Folding as Utility, and Responsiveness: Prototyping in OttawaPublic Deposited
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This thesis studies the utility of folding and how it could be a beneficial addition to structures with regards to responsiveness. Folding has been used previously as a design technique for architectural forms. The built forms, however, rarely fold themselves. This thesis explores the forms that can be created through folding structures and the potential opportunities for use that they present. The folding techniques were discovered primarily through drawings and models that developed into folding structures that are responsive to the environment around them and informational input. Three folding structures were developed as an exhibition of the folding methods and the ways in which they can be used. These three structures are sited through Ottawa, Canada and serve as both useful, interactive public infrastructures and an addition to making these public areas more dynamic.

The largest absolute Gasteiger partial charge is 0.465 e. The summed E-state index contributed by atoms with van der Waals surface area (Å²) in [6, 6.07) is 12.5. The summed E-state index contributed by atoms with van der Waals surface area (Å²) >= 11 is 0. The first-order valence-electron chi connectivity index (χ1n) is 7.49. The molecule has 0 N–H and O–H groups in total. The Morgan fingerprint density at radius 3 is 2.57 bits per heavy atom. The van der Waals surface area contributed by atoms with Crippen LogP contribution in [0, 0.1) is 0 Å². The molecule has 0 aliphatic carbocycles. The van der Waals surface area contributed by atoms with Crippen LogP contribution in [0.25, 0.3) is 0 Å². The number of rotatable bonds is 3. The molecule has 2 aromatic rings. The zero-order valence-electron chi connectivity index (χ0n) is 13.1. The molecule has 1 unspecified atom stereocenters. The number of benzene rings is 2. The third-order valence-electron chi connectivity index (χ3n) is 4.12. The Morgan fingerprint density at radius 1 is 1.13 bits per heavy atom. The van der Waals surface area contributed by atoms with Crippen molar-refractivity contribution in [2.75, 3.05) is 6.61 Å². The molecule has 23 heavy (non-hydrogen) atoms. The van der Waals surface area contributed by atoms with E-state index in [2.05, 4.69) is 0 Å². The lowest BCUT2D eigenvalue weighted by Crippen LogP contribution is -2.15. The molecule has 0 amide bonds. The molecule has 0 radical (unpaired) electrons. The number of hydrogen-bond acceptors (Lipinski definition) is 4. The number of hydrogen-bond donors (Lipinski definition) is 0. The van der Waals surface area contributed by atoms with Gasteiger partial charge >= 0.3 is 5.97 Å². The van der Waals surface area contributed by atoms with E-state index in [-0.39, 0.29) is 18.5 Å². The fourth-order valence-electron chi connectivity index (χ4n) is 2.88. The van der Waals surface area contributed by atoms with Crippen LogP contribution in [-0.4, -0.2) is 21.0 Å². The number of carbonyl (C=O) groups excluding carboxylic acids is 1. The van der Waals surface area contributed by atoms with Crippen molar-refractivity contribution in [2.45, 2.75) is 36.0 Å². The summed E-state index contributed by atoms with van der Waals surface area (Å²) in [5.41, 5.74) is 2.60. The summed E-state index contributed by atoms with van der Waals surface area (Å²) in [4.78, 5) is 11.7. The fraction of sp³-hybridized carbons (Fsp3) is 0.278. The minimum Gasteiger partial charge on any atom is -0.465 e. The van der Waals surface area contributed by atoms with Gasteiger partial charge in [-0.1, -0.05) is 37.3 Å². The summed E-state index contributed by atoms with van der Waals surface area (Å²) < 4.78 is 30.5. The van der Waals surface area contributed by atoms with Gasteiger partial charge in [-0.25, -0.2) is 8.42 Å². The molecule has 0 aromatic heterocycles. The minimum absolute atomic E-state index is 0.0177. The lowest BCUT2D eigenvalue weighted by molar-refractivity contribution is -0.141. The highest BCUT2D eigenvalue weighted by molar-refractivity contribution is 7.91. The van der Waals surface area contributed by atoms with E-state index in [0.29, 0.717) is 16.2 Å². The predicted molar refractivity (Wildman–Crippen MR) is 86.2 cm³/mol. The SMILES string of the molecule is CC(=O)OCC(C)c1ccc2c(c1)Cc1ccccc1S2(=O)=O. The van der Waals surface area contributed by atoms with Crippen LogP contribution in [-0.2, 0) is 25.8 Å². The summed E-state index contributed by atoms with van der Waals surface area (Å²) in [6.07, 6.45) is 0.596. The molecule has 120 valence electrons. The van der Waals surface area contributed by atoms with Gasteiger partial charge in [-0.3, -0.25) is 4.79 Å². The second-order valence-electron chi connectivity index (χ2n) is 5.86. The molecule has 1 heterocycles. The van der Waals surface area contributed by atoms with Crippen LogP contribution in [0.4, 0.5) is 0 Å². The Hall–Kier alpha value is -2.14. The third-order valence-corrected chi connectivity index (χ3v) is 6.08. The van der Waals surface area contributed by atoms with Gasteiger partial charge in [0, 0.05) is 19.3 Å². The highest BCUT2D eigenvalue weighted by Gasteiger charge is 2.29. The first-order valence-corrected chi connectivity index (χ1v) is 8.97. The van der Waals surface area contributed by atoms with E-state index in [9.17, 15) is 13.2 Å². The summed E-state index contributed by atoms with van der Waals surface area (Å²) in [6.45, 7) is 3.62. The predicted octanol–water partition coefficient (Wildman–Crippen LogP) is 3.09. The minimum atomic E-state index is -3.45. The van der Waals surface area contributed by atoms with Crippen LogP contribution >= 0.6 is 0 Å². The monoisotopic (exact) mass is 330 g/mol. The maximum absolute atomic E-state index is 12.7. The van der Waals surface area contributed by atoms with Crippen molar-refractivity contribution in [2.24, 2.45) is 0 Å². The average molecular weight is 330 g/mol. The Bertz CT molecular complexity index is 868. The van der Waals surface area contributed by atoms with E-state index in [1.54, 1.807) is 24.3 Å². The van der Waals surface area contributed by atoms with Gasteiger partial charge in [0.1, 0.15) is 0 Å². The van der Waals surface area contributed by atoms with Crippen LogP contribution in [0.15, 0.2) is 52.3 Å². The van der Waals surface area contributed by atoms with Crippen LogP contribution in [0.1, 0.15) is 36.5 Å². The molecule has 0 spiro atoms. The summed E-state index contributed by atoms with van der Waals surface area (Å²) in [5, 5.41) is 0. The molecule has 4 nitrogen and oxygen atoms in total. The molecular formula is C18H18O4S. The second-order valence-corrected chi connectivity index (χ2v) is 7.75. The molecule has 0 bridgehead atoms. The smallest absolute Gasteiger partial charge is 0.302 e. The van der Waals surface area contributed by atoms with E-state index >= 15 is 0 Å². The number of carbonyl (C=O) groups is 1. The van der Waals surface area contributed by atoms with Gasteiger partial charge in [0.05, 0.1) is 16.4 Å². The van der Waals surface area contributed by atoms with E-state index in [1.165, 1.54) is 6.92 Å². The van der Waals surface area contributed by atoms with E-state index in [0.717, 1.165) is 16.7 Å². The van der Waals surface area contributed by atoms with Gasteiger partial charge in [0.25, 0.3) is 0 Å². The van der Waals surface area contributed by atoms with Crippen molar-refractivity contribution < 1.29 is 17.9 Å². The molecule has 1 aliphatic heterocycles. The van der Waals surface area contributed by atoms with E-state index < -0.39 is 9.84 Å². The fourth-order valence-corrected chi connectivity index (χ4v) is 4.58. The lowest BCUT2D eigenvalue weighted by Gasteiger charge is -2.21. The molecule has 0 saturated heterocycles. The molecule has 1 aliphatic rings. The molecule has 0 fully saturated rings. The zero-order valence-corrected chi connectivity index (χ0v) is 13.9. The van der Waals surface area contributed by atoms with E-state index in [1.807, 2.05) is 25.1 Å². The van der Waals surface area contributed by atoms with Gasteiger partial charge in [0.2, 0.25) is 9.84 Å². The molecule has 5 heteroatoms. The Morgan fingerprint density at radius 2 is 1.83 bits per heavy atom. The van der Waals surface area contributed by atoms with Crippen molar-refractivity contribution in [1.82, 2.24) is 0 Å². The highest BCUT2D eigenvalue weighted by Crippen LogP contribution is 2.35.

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- Copyright © 2018 the author(s). Theses may be used for non-commercial research, educational, or related academic purposes only. Such uses include personal study, research, scholarship, and teaching. Theses may only be shared by linking to Carleton University Institutional Repository and no part may be used without proper attribution to the author. No part may be used for commercial purposes directly or indirectly via a for-profit platform; no adaptation or derivative works are permitted without consent from the copyright owner.
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